A 15 year old middle school student who was assaulted by three of his classmates in January remains in a coma eight months later. In what could be the second worst scenario since the students who committed suicide, one last week and the other in October of last year, the 15 year old was a victim of regular bullying form the group of three. And much like the October case in Otsu, Shiga Prefecture, the school and education board are only acknowledging that bullying was going on, but they weren’t “aware” of it at the time.
In 2010, the boy was first enrolled in his junior high school in Kawagoe, Saitama Prefecture, and that is when he started becoming a target for chronic bullying from the accused trio. January 5th, during a recess from class, the four boys ended up at a nearby city park where the three are said to have repeatedly kicked and punched the 15 year old. When they notice the boy had stopped moving, one of them called emergency services for an ambulance, and afterward they were arrested for suspicion of assault and taken to an incarceration facility for minors. The three boys told police that the incident was more of a “one-on-one fight” than a group attack, but investigators later found evidence that the victim was hit in turn while being surrounded.
Quick to escape blame, the school that the boys all attended claimed it had no idea any bullying was going on until after the victim’s hospitalization. Despite “altercations” recorded between the trio and victim, as many as eight between April and December of 2011, including a fight in a classroom, teachers say they didn’t realize the 15 year old regularly abused by the others. Much like the case in Otsu where a 13 year old killed himself as a result of extensive abuse, including being forced to “practice” his own suicide, the school conducted a survey of around 130 classmates and then realized what the boy was really going through.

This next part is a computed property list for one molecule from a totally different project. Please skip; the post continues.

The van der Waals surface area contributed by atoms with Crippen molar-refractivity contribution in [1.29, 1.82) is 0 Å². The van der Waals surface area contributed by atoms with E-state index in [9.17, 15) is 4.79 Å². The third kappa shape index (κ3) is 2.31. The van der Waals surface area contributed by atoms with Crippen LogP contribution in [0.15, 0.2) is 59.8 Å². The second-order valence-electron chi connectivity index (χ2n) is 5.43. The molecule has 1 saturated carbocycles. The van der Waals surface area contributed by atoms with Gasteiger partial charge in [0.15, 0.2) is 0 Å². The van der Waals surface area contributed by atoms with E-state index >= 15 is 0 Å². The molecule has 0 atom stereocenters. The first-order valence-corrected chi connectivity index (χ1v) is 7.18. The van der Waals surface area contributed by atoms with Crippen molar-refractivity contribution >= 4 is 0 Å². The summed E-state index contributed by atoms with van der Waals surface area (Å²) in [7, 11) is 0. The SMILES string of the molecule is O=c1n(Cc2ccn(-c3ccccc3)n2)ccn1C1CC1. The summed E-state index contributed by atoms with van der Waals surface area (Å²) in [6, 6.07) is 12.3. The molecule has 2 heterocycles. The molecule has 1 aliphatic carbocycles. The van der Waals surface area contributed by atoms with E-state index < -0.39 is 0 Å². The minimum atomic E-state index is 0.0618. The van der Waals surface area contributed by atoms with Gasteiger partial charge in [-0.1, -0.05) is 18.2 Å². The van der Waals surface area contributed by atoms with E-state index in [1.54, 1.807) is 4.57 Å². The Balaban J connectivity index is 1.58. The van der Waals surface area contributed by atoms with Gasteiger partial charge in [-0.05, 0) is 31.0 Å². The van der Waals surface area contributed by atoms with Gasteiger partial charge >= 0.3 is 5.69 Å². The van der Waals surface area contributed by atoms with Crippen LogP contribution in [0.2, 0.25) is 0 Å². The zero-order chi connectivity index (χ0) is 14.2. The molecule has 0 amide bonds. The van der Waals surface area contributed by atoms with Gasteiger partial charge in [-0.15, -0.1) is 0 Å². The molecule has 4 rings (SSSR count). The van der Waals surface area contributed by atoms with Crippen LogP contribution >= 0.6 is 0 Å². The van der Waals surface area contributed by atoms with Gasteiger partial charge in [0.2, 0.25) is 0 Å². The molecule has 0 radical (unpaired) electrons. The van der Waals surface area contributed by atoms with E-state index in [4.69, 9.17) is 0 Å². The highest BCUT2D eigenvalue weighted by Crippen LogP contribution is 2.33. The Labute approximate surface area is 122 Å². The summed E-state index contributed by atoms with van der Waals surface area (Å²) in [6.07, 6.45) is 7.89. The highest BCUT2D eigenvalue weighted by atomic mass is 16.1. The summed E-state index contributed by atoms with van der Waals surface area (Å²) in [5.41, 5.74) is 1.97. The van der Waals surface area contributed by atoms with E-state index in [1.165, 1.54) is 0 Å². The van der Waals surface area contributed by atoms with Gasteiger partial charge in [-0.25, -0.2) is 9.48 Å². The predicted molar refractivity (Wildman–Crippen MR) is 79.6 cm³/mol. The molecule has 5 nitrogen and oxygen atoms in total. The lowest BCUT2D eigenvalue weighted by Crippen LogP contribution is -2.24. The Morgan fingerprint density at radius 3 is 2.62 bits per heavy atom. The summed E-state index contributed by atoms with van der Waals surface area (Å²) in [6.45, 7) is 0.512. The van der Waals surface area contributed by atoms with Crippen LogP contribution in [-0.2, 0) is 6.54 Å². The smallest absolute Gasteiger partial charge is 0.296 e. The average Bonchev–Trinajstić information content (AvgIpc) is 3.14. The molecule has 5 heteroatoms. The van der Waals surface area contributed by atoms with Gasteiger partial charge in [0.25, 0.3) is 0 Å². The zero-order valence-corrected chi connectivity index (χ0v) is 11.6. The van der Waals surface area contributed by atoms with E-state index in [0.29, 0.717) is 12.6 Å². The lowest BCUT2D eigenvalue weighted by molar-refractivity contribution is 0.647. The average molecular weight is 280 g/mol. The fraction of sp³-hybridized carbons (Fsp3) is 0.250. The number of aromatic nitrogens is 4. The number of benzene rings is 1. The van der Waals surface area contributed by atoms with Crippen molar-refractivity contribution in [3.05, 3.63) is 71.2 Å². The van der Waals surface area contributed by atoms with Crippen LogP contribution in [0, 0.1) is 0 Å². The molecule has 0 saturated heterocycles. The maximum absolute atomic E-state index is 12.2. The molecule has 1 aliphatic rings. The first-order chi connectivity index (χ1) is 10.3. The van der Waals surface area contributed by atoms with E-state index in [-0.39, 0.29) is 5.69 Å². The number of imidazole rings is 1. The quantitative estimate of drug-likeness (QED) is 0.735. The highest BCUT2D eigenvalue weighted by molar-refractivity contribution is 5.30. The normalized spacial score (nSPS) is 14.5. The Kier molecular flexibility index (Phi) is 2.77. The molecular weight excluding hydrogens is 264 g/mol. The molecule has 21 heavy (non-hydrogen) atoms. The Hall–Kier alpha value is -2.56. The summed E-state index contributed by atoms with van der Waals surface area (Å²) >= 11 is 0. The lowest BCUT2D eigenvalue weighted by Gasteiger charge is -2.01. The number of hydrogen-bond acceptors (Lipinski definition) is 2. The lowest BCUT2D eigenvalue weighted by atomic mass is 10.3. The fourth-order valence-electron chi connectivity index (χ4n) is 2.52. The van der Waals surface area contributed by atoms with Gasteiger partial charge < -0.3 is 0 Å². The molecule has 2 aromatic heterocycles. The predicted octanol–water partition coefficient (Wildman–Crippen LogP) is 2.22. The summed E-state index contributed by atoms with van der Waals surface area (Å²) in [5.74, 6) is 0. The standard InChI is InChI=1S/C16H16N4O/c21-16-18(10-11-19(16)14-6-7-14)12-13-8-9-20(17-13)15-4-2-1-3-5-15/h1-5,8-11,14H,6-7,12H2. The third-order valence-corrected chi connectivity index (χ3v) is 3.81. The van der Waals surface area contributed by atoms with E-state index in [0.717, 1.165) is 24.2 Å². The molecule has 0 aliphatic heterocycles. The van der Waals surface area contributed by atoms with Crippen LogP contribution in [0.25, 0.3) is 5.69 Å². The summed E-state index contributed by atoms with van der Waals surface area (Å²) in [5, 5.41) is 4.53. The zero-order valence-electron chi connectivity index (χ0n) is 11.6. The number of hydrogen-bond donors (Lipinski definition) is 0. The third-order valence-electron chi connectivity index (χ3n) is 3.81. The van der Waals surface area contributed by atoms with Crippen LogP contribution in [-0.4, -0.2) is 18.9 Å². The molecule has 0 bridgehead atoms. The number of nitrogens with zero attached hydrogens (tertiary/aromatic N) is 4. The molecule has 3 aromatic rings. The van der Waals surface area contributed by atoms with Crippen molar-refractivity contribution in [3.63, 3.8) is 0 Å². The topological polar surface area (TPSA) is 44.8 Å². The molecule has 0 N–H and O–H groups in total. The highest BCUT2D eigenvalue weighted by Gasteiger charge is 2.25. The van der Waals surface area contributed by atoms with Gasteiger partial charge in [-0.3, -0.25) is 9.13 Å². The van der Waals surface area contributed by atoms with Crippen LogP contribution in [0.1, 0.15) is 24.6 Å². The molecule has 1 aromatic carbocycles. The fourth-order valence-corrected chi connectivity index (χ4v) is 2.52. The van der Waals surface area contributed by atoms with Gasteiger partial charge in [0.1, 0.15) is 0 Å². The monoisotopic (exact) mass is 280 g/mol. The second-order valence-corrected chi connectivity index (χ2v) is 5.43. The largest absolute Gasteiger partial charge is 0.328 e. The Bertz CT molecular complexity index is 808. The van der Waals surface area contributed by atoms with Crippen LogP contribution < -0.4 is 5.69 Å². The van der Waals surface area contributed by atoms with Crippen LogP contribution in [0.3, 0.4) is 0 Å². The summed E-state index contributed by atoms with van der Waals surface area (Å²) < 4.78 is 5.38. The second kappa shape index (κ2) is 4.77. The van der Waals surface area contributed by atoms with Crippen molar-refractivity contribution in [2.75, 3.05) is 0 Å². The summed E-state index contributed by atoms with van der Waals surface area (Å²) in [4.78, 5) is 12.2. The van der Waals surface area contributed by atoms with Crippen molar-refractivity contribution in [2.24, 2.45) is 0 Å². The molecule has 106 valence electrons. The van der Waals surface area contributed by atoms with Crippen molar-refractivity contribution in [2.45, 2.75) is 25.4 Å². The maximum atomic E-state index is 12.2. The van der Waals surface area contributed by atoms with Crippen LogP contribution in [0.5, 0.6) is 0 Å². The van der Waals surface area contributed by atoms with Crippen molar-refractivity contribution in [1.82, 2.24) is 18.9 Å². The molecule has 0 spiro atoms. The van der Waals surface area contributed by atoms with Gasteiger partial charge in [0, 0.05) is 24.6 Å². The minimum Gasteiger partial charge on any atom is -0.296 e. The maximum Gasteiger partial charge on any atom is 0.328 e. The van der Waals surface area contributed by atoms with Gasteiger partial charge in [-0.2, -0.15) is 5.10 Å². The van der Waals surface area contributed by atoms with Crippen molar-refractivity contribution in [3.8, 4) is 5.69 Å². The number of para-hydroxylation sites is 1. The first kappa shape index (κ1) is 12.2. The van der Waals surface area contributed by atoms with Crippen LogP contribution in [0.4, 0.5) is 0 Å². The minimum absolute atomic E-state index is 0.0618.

Classmates reported witnessing regular beatings and verbal abuse, as well as being forced to wade into a knee-deep pond to fetch a ball that was thrown by the trio, followed by their taking pictures to show others for amusement. The local board of education found the victim was forced to pitch baseballs for them, and for every one they hit, he had to pay 500 yen (approx. $6.45). Immediately after the boy was hospitalized in a coma in January, the board of education said it was not aware of any bullying, however after the student survey, they acknowledge that malicious attacks were a regular thing, and apologize for their “lack of awareness.” I think a more appropriate way of putting is “ignoring the problem,” or simply having their heads up you-know-where.
Thankfully the mother is demanding the school and board of eduction conduct a thorough interview, saying that she can’t even talk to her son to find out what really happened. She should be going to the police to file criminal charges, but hopefully this will be the first step. In the last eight months of his coma, the 15 year old has suffered from two cardiac arrests, and while he has been weaned off ventilators, he is still tube fed. The mother asks why the school couldn’t have prevented the incident when there was clear evidence of regular altercations between the students. That is an excellent question indeed, and one that must certainly be answered, not just for justice in this case, for all in this recently discovered bullying epidemic in Japan.